Set in Persia in the third year of the King Ahasuerus (said to be Xerxes, King of Persia in the 5th Century BCE), a Jewish man named Mordechai allows his niece Esther to go forward in the beauty contest to be queen after Vashti has been expelled for insubordination. Esther duly becomes that mythical creature, a Jewish princess, but does not reveal her Jewish identity to anyone until plans for genocide against the Jews are unveiled by Haman, the King’s senior minister, and Esther finds herself in a position of potential influence of the King. Esther persuades the King that Haman must be removed from power but tragically the decree, once made, cannot be retracted and so the only remedy is to command the Jews to defend themselves against the attacking Persians. So on the date chosen by casting lots (Purim), the thirteenth day of the month of Adar, five hundred attackers are killed in Shushan, the capital city and seventy five thousand are killed in the rest of the empire. No material possessions are taken – this was simply an act of self defence. The next day, (14th Adar) was designated a day of celebration of the survival, and Esther sends a letter throughout the Empire commanding an annual commemoration of the event.
There is no evidence of Esther or of this particular event outside of the megillah, but the genre of the story of course is one we know well – that Jews living on sufferance in a land that is not their own find that they become disliked or scapegoated or simply political pawns in someone else’s power game. It could be because they are successful in the land and become the victims of jealousy, or else that they are not successful and seen as parasites. Whatever the pretext, the historical Jewish experience has been of differing levels of insecurity and an apprehensive reliance on the goodwill of a host community; usually the apprehension has had a good basis as in difficult times the Jewish community have traditionally been vulnerable. This festival then does not mark an agricultural milestone nor a theological event, but it does speak to the lived experience of a people in Diaspora.
The Havdalah service with which we mark at the end of the Sabbath on a Saturday night is a bittersweet event – we are leaving behind the solace of the Shabbat, and entering a working week once more, with its concomitant expectation that we are facing all the problems of the outside world once more. The service begins with a number of verses taken primarily from the book of Psalms and from the prophet Isaiah, which refer to the protection of God and the hope for divine salvation. One verse stands out for me in this collection of verses that hope for relief from a worrying world – that from the book of Esther “La’yehudim ha’yetah orah ve’simcha ve’sasson viykar The Jews had light, happiness, joy and honour”. (Esther 8:16) which is followed by a heartfelt addition – the response: “Cayn tihyeh lanu – May it be the same for us”. The use of this verse here in the service marking the end of shabbat and the start of the working week, and the response which is added to it liturgically, speaks to me of the clear and frequent anxiety of the Jewish community who, having taken time out from the world to create the Shabbat experience of security, peacefulness and warmth within their homes now know that this time out of time is over for the week and they have to get through another six days in a hostile world before having the possibility of experiencing this peace again.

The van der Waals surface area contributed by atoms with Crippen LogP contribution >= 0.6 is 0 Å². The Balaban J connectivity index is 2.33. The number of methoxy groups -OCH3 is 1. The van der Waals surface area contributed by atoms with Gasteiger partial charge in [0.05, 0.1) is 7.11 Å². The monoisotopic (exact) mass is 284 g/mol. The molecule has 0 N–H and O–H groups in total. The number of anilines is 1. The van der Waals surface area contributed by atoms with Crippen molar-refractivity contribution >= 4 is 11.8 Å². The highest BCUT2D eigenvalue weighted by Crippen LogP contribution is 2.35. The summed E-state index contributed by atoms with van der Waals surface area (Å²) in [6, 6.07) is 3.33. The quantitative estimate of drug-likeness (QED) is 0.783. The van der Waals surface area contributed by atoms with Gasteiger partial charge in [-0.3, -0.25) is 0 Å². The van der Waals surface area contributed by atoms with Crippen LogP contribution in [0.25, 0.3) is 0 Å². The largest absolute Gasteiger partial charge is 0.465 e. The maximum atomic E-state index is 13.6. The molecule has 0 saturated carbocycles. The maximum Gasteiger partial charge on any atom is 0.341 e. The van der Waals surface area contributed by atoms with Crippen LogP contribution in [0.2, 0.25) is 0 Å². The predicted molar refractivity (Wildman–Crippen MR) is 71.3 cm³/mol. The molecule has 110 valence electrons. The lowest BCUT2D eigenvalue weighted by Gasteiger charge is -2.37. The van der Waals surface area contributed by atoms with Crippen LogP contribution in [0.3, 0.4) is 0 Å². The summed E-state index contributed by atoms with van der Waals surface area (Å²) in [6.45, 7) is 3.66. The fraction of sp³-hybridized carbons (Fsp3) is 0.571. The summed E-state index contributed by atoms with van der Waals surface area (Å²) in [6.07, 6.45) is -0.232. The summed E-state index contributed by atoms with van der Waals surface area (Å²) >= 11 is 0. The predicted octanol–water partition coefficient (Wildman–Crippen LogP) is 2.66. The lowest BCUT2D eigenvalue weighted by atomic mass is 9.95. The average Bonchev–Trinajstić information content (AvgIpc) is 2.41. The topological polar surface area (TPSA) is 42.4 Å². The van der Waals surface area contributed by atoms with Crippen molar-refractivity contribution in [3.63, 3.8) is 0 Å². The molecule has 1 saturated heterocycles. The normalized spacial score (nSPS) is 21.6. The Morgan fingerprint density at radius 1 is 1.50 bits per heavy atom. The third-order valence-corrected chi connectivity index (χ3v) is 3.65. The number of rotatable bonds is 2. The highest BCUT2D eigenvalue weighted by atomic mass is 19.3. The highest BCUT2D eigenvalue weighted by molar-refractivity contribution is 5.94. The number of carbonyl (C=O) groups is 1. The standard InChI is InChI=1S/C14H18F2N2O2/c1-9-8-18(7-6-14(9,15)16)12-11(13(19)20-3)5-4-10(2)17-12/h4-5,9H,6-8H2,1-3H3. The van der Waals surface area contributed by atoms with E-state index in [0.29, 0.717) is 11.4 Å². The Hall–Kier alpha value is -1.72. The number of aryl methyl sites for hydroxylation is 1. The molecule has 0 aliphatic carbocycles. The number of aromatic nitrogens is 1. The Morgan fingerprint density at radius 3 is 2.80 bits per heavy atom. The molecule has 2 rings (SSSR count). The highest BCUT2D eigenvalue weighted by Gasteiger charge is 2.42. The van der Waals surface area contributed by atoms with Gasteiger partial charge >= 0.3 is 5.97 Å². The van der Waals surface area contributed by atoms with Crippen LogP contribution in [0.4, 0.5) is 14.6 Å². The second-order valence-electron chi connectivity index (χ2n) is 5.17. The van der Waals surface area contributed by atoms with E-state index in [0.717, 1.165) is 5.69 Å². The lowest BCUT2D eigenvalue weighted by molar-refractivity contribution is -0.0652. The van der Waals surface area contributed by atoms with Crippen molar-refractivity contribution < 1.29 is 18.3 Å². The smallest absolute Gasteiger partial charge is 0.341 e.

Purim is unusual because it is a fantasy which we act out for one day each year and for this small amount of time all the usual rules are relaxed. Drinking is encouraged, there is a carnival atmosphere as people wear fancy dress and may even abandon the prohibition of cross dressing (OH 696:8). We joyously and noisily blot out the name of Haman as the Megillah is being read aloud in the synagogue. We celebrate the reversal of our usual story – for once we are the victors not the victims. For once we get to stand up and fight back. In the short space of this festival we act out a revenge fantasy against all those who blindly want to destroy or humiliate us.
But this is not without a degree of conflicted anxiety. While the need to imagine winning against one’s enemies for at least one day a year was clearly understood, at the same time the effect of this fantasy being enacted in a public show was not ignored. Right back Talmudic times (Megillah 7a) we read that Rav Shmuel bar Yehudah taught that Esther had to plead for her story to be told. This is something quite unique in tradition where remembering is the essence of our activity.
“Rav Shmuel Bar Yehudah said: “Esther sent a message to the Sages: “Place me in Jewish memory for all generations!” But the sages replied “Your story would incite the nations against us.”. However Esther replied: [It’s too late for that.] My story is already recorded in the chronicles of Medean and Persian kings.”
– In other words, while the celebration of the story of Purim might damage interfaith relationships, and even potentially contribute a pretext for a pogrom, it could not be hidden away and therefore might as well be told.
There remain a large number of apologetics in our tradition to mitigate the effect of the festival – for example one comment on Esther 9:5 “And the Jews smote all their enemies with the stroke of the sword, slaughtering and exterminating; and they did to their enemies as they wished.” Is that the words “vaya’asu besone’eihem kiretzonam” — “they did to their enemies as they wished” is understood to mean that the Jews acted the way their enemies had wished to do to them – in other words this is simply a reversal of the active and passive objects of the verbs, not a new activity.
In the early life of Reform Judaism there was a question whether Purim should continue to be marked – it seemed to the fastidious European reformers to be distasteful, noisy, cruel, uncivilized – all the things we had moved on from, or so we thought. But any idea of removing it from our calendar has long gone – it has become clear that Purim is a necessary festival, allowing us to explore our darker side in safety and with clear and certain boundaries for a very short time each year. Even though we are now not a people who are entirely dependent on a host community but have a land of our own, the story of Purim retains its importance and its meaning for us and we have to express our pain and frustration at having been the scapegoat in so many places over so many generations. The question now is of course, how we engage with our dark side outside of Purim, how the pain which some say our history has bred into our DNA can be dealt with so that it is not suppressed but is acknowledged while not being allowed to colour our judgements today. This is a priority for our generation and those who follow us. As we rightly celebrate our survival through centuries of persecution, and our ability and right to fight for that survival keeping our values and responsibilities intact we should remember the importance of keeping perspective and limits that the festival also highlights, and remember too that our identity is based on the how we behave all the days of the year.